Essentially, companies that have the financial wherewithal to jump in the trade first do so. These firms are ambiguous about what they trade; they trade because they know they are guaranteed a profit. High frequency traders don’t play the market, they play the players. HFT has been the domain of mathematicians and physicists since its inception. The simple idea of physicists having their own niche in stock market trading should be surprising. These traders do not actually invest capital; they collect what is essentially a tax on every share of equity traded. Unfortunately, it’s legal…and interestingly, the big banks aren’t worried about it. Simply put, all they have to do is put themselves on the same plane as high-frequency traders, which will include either trading algorithms that knock down every trade, or spools of high-speed fiber optic cables that physically compete with speed, with by which all parties receive data.
Ultimately, a form of high-frequency trading with latent arbitrage is legal, but it is certainly not without its victims. All investors who do not have the same trading tools as high-frequency traders are forced to pay a slightly higher price. On the one hand, firms involved in HFT have indeed paid large sums to do so, suggesting that it is the prerogative of each firm. Furthermore, arbitrage has been a concept used by traders since the inception of the New York Stock Exchange. On the other hand, investment in the market is a fundamental aspect of our economy and the stock market accordingly plays a key role in the development of industries. Investing in the stock market is one of the few win-win financial activities for a person (minus the inevitable capital gains tax). Complexities such as HFT in the market hinder the exchange that is guided by the invisible hand in which the platform of our economy exists. I believe that once a deterrent incentive other than taxation is allowed, general participation [in the market] is decreasing. All investors must trade on the same plane – investment evaluation does not include security analysis, quantitative and qualitative analysis and high-speed fiber optic deployment. Once algorithmic trading ceases to be one-sided (such as merger arbitrage), it must be regulated by the appropriate government agency. Ironically, the way to preserve the rudiments of a laissez-faire economy is to use significant powers of legal action through the promotion of regulation.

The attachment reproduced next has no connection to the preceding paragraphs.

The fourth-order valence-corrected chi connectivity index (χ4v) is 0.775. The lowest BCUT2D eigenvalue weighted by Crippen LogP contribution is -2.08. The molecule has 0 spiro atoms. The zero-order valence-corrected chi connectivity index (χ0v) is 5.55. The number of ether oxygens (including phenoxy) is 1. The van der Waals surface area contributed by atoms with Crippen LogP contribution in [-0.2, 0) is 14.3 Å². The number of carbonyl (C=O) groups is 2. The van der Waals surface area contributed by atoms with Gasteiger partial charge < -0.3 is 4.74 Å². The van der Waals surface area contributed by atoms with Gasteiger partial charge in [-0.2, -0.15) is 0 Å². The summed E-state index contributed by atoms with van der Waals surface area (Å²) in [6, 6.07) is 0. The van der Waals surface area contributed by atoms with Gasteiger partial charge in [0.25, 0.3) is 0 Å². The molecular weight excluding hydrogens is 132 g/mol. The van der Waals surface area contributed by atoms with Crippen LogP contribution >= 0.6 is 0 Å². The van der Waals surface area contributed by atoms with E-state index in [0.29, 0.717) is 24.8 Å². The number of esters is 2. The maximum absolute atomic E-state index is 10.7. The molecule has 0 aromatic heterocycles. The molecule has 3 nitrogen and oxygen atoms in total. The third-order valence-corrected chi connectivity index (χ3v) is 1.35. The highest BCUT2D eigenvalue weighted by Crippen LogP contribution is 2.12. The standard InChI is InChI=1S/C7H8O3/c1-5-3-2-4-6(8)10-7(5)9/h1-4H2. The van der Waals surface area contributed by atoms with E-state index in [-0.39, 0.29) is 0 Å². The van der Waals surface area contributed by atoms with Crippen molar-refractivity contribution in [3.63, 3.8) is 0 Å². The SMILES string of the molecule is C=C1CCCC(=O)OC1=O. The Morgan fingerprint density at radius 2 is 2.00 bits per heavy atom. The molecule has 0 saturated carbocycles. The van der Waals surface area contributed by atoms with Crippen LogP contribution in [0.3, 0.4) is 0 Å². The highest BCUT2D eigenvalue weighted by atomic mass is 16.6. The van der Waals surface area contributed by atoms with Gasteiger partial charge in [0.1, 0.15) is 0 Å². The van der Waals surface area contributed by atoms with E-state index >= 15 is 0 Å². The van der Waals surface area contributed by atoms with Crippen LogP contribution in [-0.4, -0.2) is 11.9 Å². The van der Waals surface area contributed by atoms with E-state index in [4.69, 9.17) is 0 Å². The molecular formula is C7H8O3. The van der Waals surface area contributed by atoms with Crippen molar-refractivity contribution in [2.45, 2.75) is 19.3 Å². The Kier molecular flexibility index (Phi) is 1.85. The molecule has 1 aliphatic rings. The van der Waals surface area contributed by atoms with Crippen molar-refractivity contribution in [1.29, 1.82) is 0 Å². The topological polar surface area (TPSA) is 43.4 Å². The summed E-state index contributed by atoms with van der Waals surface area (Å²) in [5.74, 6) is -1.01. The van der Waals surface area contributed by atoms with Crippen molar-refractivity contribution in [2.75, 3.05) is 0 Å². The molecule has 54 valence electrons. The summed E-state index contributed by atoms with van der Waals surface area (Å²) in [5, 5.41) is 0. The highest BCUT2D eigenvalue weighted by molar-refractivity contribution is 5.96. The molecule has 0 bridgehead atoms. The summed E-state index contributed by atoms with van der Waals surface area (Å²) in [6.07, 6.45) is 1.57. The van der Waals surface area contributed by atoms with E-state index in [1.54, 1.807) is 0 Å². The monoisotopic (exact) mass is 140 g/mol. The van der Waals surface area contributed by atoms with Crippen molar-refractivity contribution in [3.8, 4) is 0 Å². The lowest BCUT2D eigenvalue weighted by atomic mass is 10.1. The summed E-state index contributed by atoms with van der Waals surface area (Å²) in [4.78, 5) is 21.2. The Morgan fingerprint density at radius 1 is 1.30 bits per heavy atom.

As of April 13, the Securities and Exchange Commission is preparing to delist a number of high-frequency trading firms. In addition, the SEC plans to implement a series of new rules and trading practices that would limit delayed arbitration.
Finally, food for thought is the practice of high-frequency trading [at its current level] was developed by Bernie Madoff.